Home > Complementary Therapy > Seasonal Affective Disorder and Light Therapy

Seasonal Affective Disorder and Light Therapy

By: Corinna Underwood - Updated: 10 Dec 2012 | comments*Discuss
 
 seasonal Affective Disorder Light

Human beings have a natural reaction to the changing season. During the winter we are all used to the shortened hours of daylight and most people find that at this time of year they sleep and eat slightly more. Though none of us may welcome the dark mornings and short days, for some people this time of year can cause considerable distress. These people are suffering from SAD; seasonal affective disorder.

Symptoms of Seasonal Affective Disorder

SAD affects people in a range of ways. Most people experience the following symptoms:
  • Oversleeping, though still feeling fatigued.
  • Reluctance to get out of bed, often needing to take a nap during the day.
  • Feelings of depression, anxiety, despair and guilt, normal daily routine may become difficult and frustrating.
  • Feelings of extreme lethargy, reluctance to participate in daily activities.
  • Problems interacting with family members, loss of feelings or libido.
  • Overeating due to constant cravings for food.
  • Physical symptoms such as joint pain or stomach cramps, often a lowered immune system.
SAD is not a psychosomatic or imaginary illness, for sufferers, it is only too real.These symptoms tend to start around September and can carry on through to April, though they tend to be worse during the winter months.

What Causes Seasonal Affective Disorder?

Research has shown that the problem stems from lack of bright light in winter. Light makes a significant difference to the functioning of brain chemistry although the exact means of effect are still unknown. It is known that the nerve centres in our brain which control our daily functions are affected by the amount of light entering the eyes. During the night the pineal gland produces a chemical called melatonin, which is responsible for making us feel drowsy. The morning light indicates to our brains that it is time to stop producing melatonin and we usually start to feel more awake. However, on door days or when light is poor indoors there may not be enough of it to trigger this effect.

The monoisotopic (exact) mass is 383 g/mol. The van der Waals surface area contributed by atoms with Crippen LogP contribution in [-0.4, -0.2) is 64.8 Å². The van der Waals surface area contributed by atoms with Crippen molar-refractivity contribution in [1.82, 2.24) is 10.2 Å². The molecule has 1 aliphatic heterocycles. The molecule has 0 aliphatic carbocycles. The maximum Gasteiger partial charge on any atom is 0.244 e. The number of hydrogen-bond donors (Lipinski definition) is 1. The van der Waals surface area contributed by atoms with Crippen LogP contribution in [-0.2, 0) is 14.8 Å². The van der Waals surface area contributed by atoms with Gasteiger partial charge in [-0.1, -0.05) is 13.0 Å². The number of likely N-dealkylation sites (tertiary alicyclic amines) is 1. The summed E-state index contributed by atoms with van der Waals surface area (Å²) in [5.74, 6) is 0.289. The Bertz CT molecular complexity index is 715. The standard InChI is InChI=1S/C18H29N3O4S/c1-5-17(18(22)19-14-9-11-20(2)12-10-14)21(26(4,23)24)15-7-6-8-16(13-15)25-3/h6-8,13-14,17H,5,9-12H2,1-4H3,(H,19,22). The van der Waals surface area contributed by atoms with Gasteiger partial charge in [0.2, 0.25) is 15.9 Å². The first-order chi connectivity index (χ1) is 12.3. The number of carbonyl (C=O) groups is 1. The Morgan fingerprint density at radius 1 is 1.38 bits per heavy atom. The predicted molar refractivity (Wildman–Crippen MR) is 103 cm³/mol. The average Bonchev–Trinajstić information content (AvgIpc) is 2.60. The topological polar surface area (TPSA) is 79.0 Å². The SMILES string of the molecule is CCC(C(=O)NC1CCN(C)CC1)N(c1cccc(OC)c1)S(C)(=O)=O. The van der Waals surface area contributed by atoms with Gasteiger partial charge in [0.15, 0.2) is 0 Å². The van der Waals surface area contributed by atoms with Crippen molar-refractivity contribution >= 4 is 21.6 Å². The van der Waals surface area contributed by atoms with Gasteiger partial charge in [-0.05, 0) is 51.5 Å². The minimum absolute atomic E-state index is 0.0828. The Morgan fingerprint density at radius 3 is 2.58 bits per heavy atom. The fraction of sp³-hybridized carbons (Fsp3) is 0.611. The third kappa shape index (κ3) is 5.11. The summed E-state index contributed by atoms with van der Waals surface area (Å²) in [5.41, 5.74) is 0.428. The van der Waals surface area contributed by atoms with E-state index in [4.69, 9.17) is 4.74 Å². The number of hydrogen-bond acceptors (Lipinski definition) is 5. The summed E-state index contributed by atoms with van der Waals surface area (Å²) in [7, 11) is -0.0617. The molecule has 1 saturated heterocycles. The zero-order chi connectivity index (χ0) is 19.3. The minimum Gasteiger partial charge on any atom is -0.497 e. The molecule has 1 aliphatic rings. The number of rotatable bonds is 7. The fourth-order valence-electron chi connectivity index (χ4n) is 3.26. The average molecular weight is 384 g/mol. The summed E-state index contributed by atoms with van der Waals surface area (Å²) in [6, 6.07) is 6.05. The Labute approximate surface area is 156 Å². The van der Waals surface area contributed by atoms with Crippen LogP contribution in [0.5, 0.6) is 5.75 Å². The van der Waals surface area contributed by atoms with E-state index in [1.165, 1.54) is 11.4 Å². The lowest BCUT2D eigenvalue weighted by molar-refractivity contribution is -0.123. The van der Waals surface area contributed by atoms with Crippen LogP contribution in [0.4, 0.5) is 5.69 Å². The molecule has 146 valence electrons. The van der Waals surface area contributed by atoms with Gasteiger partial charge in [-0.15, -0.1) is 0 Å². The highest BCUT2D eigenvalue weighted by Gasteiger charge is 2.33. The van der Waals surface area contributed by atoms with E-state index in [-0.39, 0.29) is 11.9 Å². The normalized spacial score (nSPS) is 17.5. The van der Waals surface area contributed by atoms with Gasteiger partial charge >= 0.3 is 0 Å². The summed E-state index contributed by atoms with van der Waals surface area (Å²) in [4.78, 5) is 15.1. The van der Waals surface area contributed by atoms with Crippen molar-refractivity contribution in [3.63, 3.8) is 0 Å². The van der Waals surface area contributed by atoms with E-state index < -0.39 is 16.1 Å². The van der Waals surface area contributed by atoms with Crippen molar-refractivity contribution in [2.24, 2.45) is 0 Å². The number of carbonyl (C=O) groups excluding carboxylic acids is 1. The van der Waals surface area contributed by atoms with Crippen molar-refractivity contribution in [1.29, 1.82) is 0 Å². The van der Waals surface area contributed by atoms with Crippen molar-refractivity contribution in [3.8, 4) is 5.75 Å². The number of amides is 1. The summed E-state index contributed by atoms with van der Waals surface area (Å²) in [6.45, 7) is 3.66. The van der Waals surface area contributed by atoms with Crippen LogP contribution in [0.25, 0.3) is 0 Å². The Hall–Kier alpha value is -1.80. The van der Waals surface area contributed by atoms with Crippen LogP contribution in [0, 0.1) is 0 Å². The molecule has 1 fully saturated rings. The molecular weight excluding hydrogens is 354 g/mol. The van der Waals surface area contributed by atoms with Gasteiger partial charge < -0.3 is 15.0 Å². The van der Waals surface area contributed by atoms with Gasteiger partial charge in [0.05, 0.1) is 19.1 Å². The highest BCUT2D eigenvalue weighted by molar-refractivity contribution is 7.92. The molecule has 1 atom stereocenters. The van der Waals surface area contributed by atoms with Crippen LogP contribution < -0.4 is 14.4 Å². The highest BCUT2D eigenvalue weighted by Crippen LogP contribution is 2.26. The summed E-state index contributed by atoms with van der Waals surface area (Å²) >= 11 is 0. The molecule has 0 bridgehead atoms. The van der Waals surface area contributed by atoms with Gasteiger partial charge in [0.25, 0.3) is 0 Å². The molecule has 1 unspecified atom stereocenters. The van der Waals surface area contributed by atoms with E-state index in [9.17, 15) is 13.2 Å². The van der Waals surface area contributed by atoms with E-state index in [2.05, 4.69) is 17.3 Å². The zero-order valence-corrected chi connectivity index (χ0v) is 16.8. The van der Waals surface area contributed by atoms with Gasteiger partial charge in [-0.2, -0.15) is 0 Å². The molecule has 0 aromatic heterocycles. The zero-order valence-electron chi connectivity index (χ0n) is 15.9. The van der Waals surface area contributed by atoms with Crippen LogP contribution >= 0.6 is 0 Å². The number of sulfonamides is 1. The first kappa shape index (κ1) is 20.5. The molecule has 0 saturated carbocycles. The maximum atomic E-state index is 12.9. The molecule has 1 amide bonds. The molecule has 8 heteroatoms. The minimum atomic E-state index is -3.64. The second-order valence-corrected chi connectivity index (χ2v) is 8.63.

Therapy for Seasonal Affective Disorder

One form of treatment, which has been shown to be effective, is bright light therapy. The recommended amount of light is equivalent to that of a clear, spring morning (this is five times brighter than a normal well lit office). For many people sitting in front of a light box for between ¼ to ¾ of an hour each day is very effective at alleviating symptoms. Bright light therapy does not entail the user looking at the light, sitting in front of it and reading or watching TV is sufficient to allow enough light to reach the eyes. At least 2500lux (lux being the special measure of brightness) is needed to be affective. Changing the light bulbs in your house to 'full spectrum' daylight bulbs will not have the same effect.

The rhythm of melatonin levels is maintained by regular daily routines. It is important to keep you mealtimes as regular as possible to keep your body in sync. Keeping your diet light at night can also benefit melatonin production. This is because after nightfall when melatonin is triggered, the digestive process is slowed. Any heavy meals eaten at bedtime can cause digestive problems and disrupt the quality of sleep. Stimulants such as coffee, tea and colas can also interfere with melatonin production and should be eliminated as much as possible. It is also best to avoid any vigorous activity late at night. Morning exercise out of doors, if possible, would be most beneficial.

Melatonin supplements are available. They should be taken two hours or less before bedtime in order to release the hormone at the same time that natural production peaks. You should not feel groggy after melatonin-assisted sleep but refreshed and alert.

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